DETAILED DESCRIPTION OF THE INVENTION

The present invention relates to a microballoon in which, as shown in the FIGURE, the hollow particle having the wall film (1) of the thermoplastic high polymer has been coated at the surface with a thermosetting resin (2). This microballoon is not only useful as a lightweight filler for FRP moldings, but also expected for many other applications.

The hollow particle having the wall film of a thermoplastic high polymer according to the present invention can be obtained by heat-expanding the heat-expansible microcapsule produced, for example, by the method as described in Japanese Patent Publication No. 26524/1967.

The foregoing heat-expansible microcapsule is obtained by covering a volatile liquid with a thermoplastic polymer which will soften at a temperature not less than the gasification temperature of the liquid. As the volatile liquid, there are given low-boiling hydrocarbons such as propane, propylene, butane, isobutane, pentane, isopentane, hexane, heptane, etc., low-boiling organic halogenated compounds such as fluorotrichloromethane, difluorobromomethane, tetrafluorodibromoethane, etc., and the like. These volatile liquids may be used in mixtures of them. Of these liquids, isobutane, butane and hexane are particularly preferred for the reason that hollow particles of low specific gravity are easily obtained by heating the heat-expansible microcapsule, and that production of the heat-expansible microcapsule is easy. The content of the volatile liquid in the heat-expansible microcapsule is preferably 3 to 50%, and a content of 5 to 30% is particularly preferred to obtain hollow particles of low specific gravity with ease.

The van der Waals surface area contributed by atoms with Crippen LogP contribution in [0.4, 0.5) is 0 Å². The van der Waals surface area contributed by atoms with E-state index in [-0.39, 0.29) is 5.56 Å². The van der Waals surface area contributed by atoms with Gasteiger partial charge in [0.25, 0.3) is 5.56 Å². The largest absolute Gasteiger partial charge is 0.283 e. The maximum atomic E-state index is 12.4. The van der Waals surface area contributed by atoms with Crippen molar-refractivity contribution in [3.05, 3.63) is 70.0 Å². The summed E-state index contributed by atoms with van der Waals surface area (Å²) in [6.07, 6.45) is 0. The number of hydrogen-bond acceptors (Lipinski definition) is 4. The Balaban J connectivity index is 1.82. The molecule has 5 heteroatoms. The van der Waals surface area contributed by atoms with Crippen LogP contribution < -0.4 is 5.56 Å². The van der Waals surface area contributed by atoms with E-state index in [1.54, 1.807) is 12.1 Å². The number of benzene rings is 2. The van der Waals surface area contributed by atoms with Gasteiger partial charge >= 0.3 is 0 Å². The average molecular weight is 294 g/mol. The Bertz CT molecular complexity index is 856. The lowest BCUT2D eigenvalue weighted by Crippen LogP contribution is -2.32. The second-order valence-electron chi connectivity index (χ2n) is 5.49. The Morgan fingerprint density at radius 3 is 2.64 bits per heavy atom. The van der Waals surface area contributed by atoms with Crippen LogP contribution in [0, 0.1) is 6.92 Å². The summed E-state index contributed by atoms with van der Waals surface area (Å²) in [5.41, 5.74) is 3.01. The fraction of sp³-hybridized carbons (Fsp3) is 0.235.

The thermoplastic resin used for covering the volatile liquid may be any of the resins obtained by polymerizing the monomers having a polymerizable unsaturated bond described in the foregoing Japanese Patent Publication No. 26524/1967. But, for obtaining hollow particles of low specific gravity with ease, resins obtained by copolymerization of vinylidene chloride-acrylonitrile, vinylidene chloride-acrylonitrile-methyl acrylate, vinylidene chloride-acrylonitrile-ethyl acrylate, vinylidene chloride-acrylonitrile-methyl methacrylate, vinylidene chloride-acrylonitrile-vinyl acetate, vinylidene chloride-methyl methacrylate, acrylonitrile-methyl methacrylate, acrylonitrile-vinyl acetate and the like are particularly preferred.

The particle diameter of the heat-expansible microcapsule can optionally be regulated within a range of 0.1 to 200 micrometer at a step wherein a mixture of the volatile liquid and the monomer is dispersed in an aqueous phase before polymerization. But, a particle diameter of 1 to 50 micrometer is preferred to obtain hollow particles of low specific gravity with ease.

The heat-expansible microcapsule thus obtained is heat-expanded to obtain the hollow particle of low specific gravity. A method to obtain the hollow particle is not particularly limited, and any of methods using normal-pressure or pressurized steam, hot air flow, warm water or the like may be employed if sufficient expansion of the heat-expansible microcapsule can be achieved. For example, a method in which an aqueous dispersion liquid of the heat-expansible microcapsule is forced into a pipe through which pressurized steam of 0.2 to 2 Kg/cm2 (G) is flowing and allowed to stay for 0.1 to 1.0 second, or a method in which the dry powder of the heat-expansible microcapsule is left as it is for 10 to 240 seconds in a hot air flow of 120 C. to 150 C., may be employed. Alternatively, a method may be employed in which an aqueous dispersion liquid of the heat-expansible microcapsule is poured into a stirred hot water of 70 C. to 95 C. and stirring is continued for further 1 to 10 minutes. By these methods, hollow particles containing no welded particles and having a specific gravity of 0.01 at the lowest are obtained. The average particle diameter of the hollow particle at that time is generally 70 to 100 micrometer when the heat-expansible microcapsule of 15 to 20 micrometer in average particle diameter is used.

The hollow particle thus obtained is then coated at the surface with a thermosetting resin. Specific examples of a preferred thermosetting resin include, for example, melamine/formaldehyde resins, urea/formaldehyde resins, phenol/formaldehyde resins, epoxy resins and the like.